In other words, Canada with only 10% of the population of the U.S. and an even smaller percentage of its GDP, now admits almost as many refugees as the U.S. Miliband refers to the unique Canadian private sponsorship program that makes Canada such an outstanding leader in refugee settlement, but does not examine that model or attempt to learn whether lessons learned could be applicable elsewhere. Perhaps it is not enough to look inside oneself; it may be even more important to examine in detail the experience of high-performing countries.

Miliband asks why we should help refugees. This is a very different question than why we do or how we can help refugees. Miliband answers, as many have before him, we are enjoined (by the Bible, the Qur’an, etc.) to love the stranger and help avoid the globalization of indifference. He quotes Rabbi Jonathan Sack’s injunction to identify as strangers, as if the two obligations to love and to identify with, were the same. But one injunction says that we love because we regard the other as ourselves. The other, also echoed in the Qur’an, says that we help the strangers because we regard or have experienced ourselves as strangers.

Is this a distinction without a difference? It is not. There is a radical disjunction between beginning with a universal imperative versus starting with experience. The first cognitively dictates an emotion – love; the second emotionally dictates behaviour. Molloy’s book offers evidence of the efficaciousness of the latter. Hannah Arendt argued that refugees were not in the end protected by a universal doctrine, whether of rights or a universal imperative, because the very nature of being a refugee is that you are denied “the right to have rights.” For in the nation-state system, the effort to protect refugees through a universal doctrine of rights has had only a marginal impact on the number of refugees offered protection.

If refugee assistance is at the heart of the purpose and nature of the global order according to Miliband (115), relatively little would have been done for the Indochinese refugees on the basis of rights and duties. Receiving countries had not signed onto that global order. Resettlement countries became involved, not to expand the global moral order, but simply to play a part without making a universal claim.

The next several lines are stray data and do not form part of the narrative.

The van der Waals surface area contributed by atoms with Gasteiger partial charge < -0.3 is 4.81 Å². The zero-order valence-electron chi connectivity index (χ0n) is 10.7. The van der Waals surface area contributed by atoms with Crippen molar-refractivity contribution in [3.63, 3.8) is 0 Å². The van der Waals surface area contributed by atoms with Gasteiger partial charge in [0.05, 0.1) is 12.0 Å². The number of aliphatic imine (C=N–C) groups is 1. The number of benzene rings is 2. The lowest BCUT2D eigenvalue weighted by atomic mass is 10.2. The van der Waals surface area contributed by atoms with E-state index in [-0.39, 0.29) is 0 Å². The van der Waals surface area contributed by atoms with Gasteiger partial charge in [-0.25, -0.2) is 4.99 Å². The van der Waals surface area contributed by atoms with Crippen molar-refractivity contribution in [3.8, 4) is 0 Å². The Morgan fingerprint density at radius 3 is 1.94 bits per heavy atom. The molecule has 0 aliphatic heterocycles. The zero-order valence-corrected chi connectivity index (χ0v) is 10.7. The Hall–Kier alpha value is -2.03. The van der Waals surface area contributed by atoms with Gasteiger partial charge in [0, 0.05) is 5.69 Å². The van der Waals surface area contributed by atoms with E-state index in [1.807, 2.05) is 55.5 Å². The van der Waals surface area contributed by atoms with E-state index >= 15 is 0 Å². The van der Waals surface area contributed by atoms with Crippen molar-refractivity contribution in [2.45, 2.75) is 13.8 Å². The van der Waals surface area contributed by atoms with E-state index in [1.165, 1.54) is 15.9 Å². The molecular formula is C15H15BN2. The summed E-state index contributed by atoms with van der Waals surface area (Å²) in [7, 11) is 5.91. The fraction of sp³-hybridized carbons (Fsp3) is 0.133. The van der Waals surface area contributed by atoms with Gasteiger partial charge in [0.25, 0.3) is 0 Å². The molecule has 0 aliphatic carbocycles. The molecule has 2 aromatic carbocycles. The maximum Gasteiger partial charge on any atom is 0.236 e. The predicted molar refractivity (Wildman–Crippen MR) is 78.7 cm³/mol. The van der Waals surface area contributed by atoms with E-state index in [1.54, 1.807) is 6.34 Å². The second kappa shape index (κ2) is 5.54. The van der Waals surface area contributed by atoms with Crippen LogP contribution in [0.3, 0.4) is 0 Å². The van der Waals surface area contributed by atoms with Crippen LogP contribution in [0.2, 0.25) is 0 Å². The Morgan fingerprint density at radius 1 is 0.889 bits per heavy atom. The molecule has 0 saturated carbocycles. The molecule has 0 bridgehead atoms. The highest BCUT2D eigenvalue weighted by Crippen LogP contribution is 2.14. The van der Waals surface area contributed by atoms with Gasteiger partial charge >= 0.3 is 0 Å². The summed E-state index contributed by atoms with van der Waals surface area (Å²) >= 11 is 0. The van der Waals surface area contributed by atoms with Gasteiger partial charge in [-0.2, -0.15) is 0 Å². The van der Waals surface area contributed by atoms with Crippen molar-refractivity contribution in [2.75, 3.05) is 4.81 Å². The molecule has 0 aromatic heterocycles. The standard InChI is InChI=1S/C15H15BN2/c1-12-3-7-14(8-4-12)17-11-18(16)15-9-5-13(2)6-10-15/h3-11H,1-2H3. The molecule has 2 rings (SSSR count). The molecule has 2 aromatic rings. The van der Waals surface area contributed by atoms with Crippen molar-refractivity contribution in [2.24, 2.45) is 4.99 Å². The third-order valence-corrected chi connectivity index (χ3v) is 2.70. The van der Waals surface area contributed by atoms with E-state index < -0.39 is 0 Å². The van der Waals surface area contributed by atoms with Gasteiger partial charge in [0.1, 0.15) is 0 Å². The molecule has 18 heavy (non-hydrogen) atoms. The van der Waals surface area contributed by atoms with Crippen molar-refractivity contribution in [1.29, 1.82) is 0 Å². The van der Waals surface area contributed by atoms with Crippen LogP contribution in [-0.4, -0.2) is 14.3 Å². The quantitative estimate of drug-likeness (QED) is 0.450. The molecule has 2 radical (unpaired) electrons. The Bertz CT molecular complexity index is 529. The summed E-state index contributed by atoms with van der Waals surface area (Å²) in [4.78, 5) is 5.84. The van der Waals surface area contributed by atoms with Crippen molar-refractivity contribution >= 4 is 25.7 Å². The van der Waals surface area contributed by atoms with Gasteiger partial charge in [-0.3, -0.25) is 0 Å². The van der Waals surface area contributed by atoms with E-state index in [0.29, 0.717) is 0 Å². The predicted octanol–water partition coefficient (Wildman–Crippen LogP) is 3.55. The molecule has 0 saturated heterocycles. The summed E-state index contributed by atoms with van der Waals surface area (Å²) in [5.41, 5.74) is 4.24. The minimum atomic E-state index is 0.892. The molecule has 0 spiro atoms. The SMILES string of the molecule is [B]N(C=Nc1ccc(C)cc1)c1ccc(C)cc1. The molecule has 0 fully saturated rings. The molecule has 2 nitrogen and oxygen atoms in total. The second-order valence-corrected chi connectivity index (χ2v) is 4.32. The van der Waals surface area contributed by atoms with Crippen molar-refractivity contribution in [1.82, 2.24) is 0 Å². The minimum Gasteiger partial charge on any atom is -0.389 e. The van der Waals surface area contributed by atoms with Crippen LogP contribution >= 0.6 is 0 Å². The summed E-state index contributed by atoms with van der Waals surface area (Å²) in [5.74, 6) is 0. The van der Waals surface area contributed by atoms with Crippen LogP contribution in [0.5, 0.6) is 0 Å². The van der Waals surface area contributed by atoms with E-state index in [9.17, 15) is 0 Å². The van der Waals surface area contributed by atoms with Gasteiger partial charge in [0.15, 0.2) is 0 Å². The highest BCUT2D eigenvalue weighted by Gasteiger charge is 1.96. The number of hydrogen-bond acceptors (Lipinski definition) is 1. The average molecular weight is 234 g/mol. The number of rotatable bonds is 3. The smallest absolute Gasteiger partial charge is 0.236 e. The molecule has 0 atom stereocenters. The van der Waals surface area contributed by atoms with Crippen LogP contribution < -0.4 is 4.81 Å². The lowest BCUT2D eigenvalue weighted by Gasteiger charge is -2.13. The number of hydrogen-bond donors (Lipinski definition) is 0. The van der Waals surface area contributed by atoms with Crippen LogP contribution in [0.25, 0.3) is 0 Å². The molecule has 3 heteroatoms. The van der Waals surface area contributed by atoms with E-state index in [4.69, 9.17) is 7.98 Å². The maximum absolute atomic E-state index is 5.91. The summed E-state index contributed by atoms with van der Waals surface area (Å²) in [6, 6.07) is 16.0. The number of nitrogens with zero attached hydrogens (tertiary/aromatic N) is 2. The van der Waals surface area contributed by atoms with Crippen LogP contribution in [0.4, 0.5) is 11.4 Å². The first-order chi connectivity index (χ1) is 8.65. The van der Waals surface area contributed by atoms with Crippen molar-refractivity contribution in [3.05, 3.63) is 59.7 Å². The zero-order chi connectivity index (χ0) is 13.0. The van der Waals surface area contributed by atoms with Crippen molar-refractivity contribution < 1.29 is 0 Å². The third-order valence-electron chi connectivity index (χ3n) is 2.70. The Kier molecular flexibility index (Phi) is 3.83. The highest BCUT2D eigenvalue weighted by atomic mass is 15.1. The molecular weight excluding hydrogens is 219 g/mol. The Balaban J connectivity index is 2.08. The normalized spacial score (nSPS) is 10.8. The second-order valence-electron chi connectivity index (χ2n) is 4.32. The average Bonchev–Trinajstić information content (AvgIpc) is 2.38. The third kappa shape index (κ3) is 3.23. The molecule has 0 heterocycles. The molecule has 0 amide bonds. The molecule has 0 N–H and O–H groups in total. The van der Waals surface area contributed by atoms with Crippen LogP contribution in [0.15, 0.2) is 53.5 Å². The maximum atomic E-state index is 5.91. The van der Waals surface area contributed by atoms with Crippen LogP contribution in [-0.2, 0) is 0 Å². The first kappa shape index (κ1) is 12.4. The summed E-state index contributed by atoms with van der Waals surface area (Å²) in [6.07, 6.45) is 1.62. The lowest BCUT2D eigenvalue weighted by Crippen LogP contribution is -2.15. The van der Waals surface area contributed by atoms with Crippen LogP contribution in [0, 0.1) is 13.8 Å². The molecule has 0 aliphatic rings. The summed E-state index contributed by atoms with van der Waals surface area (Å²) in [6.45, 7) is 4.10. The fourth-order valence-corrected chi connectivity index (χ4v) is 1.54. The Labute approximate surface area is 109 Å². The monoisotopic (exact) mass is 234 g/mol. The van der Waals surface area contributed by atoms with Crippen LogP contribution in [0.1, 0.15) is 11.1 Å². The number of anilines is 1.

Molloy’s book demonstrates how a doctrine of identification as strangers by a minority of Canadians helped very large numbers of refugees who lacked individual rights, even rights under the Geneva Refugee Convention. Miliband cites his own family history to claim “that it was the decisions of individual citizen that saved the lives of my relatives eighty years ago, and that same spirit is what is needed.” However, he seems to have ignored the import of his own family history

The core issue is that, as Michael Walzer wrote, refugees lack membership in a state that will guarantee their protection. Nations have the right to determine who will become its members. The issue then is how and why and by what means will nations accept refugees who are not their members, refugees who may, on first appearance, have little culturally in common with a nation’s current population.

This raises the issue of nomenclature. There are Convention refugee claimants, asylum seekers who arrive at a country’s borders or its airports and claim refugee status because they were victims of persecution under the Convention. If their claim is recognized, they are protected by the state in which they made the claim for it was determined that they cannot safely go home. Such asylees are not to be confused with refugees fleeing war and conflict, a confusion Miliband in his compression sometimes makes. (p. 39) Refugees of the latter kind cannot by and large claim that they were targeted; they fled violence and war, not persecution. As Molloy makes clear, these were part of what was called a “designated class,” identified by membership in a group rather than an individual with a well-founded fear of persecution. They were accepted for resettlement from outside the country because the possibilities of repatriation or settlement in the first country in which they landed did not seem to be feasible. Humanitarian rather than Convention refugees make up the vast majority of the refugee population.

So why do we accept them if we do not have to do so as a matter of right and because our country has signed the Geneva Convention? Miliband offers six reasons: 1) ideals; 2) it is in our DNA to be compassionate; 3) the creation of institutions like the Atlantic Charter during WWII began to define global obligations and mutual interdependence among states; 4) refugees are our obligation as a consequence of a resettlement country’s foreign policy mistakes; 5) the need for stability in an interconnected world; and 6) for strategic reasons since, if nothing is done, there will be no stability and security for ourselves if refugees lack a national home in which they are members and can be protected.